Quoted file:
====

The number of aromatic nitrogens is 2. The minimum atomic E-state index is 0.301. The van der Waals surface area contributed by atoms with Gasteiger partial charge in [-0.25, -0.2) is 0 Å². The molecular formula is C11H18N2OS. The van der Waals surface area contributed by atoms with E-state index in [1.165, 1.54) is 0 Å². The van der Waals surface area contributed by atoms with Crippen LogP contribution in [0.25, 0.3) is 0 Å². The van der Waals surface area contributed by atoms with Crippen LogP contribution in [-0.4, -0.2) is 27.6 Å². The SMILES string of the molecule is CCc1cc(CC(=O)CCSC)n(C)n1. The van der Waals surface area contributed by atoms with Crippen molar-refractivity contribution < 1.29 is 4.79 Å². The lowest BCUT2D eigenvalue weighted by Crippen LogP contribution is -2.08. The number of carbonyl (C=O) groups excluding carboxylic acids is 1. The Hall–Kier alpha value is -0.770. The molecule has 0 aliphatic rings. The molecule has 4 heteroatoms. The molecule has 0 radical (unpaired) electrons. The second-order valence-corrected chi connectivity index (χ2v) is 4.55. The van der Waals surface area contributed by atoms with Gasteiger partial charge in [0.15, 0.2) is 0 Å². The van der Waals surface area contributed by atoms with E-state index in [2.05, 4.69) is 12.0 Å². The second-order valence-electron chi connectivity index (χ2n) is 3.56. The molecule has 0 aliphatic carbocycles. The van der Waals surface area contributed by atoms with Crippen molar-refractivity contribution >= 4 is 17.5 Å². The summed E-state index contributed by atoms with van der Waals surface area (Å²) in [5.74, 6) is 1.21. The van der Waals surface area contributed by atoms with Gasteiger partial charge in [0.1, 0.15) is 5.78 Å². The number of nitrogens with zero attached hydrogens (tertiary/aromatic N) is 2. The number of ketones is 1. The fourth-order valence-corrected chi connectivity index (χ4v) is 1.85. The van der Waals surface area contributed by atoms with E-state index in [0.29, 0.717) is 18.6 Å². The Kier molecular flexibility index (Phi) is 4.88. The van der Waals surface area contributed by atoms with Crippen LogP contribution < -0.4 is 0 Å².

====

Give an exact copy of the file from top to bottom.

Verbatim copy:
The number of aromatic nitrogens is 2. The minimum atomic E-state index is 0.301. The van der Waals surface area contributed by atoms with Gasteiger partial charge in [-0.25, -0.2) is 0 Å². The molecular formula is C11H18N2OS. The van der Waals surface area contributed by atoms with E-state index in [1.165, 1.54) is 0 Å². The van der Waals surface area contributed by atoms with Crippen LogP contribution in [0.25, 0.3) is 0 Å². The van der Waals surface area contributed by atoms with Crippen LogP contribution in [-0.4, -0.2) is 27.6 Å². The SMILES string of the molecule is CCc1cc(CC(=O)CCSC)n(C)n1. The van der Waals surface area contributed by atoms with Crippen molar-refractivity contribution < 1.29 is 4.79 Å². The lowest BCUT2D eigenvalue weighted by Crippen LogP contribution is -2.08. The number of carbonyl (C=O) groups excluding carboxylic acids is 1. The Hall–Kier alpha value is -0.770. The molecule has 0 aliphatic rings. The molecule has 4 heteroatoms. The molecule has 0 radical (unpaired) electrons. The second-order valence-corrected chi connectivity index (χ2v) is 4.55. The van der Waals surface area contributed by atoms with Gasteiger partial charge in [0.15, 0.2) is 0 Å². The van der Waals surface area contributed by atoms with E-state index in [2.05, 4.69) is 12.0 Å². The second-order valence-electron chi connectivity index (χ2n) is 3.56. The molecule has 0 aliphatic carbocycles. The van der Waals surface area contributed by atoms with Crippen molar-refractivity contribution >= 4 is 17.5 Å². The summed E-state index contributed by atoms with van der Waals surface area (Å²) in [5.74, 6) is 1.21. The van der Waals surface area contributed by atoms with Gasteiger partial charge in [0.1, 0.15) is 5.78 Å². The number of nitrogens with zero attached hydrogens (tertiary/aromatic N) is 2. The number of ketones is 1. The fourth-order valence-corrected chi connectivity index (χ4v) is 1.85. The van der Waals surface area contributed by atoms with E-state index in [0.29, 0.717) is 18.6 Å². The Kier molecular flexibility index (Phi) is 4.88. The van der Waals surface area contributed by atoms with Crippen LogP contribution < -0.4 is 0 Å².